Simons reminds us that “your money is having an impact whether you know about it or not, so learn about it,” since “any investment choice is going to affect the community and social realm that we live in.” And, most importantly, that “one of the greatest underutilized resources we have as women in the world is the tremendous capacity to strengthen each other by coming together in an authentic alliance.”

Watch the entirety of the captivating webinar to learn more about the challenges that panelists have faced, resources for embarking on impact investing, and advice on how to move forward with financial awareness. 

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Webinar Speakers

Suzanne Lerner 

Suzanne Lerner is the Co-Founder and CEO of the fashion and lifestyle brand, Michael Stars. Michael Stars was one of the first brands to bring social responsibility to its business model by ensuring fair wages and a commitment to local sourcing and manufacturing. As a result, the company was awarded the California Apparel Social Responsibility Award by the Los Angeles Business Journal. 

Lerner also established the Michael Stars Foundation, which focuses on funding grassroots and community organizations to build critical pathways to gender and racial equality. She serves as a director on several nonprofit boards, including the Foundation Board of the ACLU of Southern California, the ERA Coalition, the Ms. Foundation for Women, and an advisory board member of Prosperity Catalyst and Children Mending Hearts.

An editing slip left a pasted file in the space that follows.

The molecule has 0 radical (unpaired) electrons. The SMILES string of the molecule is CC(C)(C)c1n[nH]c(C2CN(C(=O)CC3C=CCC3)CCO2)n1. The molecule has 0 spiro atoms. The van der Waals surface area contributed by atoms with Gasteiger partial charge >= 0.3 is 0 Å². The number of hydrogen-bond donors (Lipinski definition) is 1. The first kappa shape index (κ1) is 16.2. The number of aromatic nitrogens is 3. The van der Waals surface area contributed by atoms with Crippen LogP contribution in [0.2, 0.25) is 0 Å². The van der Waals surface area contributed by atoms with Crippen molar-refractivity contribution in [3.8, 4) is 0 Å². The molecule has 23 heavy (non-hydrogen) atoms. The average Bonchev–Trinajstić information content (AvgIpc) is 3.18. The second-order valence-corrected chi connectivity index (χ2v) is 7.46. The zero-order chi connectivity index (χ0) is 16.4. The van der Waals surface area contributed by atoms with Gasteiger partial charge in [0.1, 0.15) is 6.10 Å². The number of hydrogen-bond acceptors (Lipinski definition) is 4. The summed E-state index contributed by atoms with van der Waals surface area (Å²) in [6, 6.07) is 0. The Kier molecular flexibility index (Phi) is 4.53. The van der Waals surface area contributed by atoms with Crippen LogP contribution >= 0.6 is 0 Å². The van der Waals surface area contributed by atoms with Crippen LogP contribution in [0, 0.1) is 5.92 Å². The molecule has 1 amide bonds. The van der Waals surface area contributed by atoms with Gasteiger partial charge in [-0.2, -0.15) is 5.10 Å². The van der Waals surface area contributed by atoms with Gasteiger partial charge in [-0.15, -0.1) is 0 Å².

Additionally, she is a member of the Women Moving Millions, Forbes Business Council, Women Donors Network, and the Women at Sundance initiative. She received the “Woman of Vision” Award from the Ms. Foundation for Women, was recognized as one of “21 Leaders for the 21st Century” by Women’s eNews, and as 2020’s “25 Most Influential Angelenos” by Angeleno Magazine. 

Nina Simons

Nina Simons is the Co-founder and chief relationship strategist at Bioneers and its Everywoman’s Leadership Program. Bioneers is an innovative nonprofit highlighting systemic and breakthrough solutions for restoring people and the planet. 

She is a social entrepreneur who is passionate about the power of women to transform the world, reaching racial and gender justice, elevating indiginous knowledge and rekindling a sacred relationship with nature while co-creating a just transition that’s regenerative and peaceful.

She authored the award-winning book Nature, Culture & the Sacred: A Woman Listens for Leadership. She was named a recipient of the Goi Peace Award in recognition of her pioneering work through Bioneers to promote nature-inspired innovations for restoring the Earth and our human community and was honored with the Robert Rodale award. Simons is a long-time member of the Women Donors Network and other progressive philanthropic member organizations. 

Ali Motroni

Ali Motroni is an impact investing advisor at Align Impact, an RIA and B corporation with $1.6 billion of assets under advisement. She helps to leverage the power of private capital to create a world that works for people and the planet. Before joining align, Motroni worked in account management and business development at Stryker and Eli Lilly. 

Parallel to her corporate track, she started Switch, an anti-trafficking nonprofit focused on awareness, prevention, intervention and restoration of sex trafficking survivors. She also started a social impact community for professionals in Los Angeles, hosting speaker events, film screenings and facilitating conversations about purpose and work. 

Motroni also recently joined the board as treasurer of Exen, an organization focused on providing spiritual direction through wilderness trips. In 2021, Motroni was a Praxis Academy Investment Track host and a Christian Economic Forum delegate.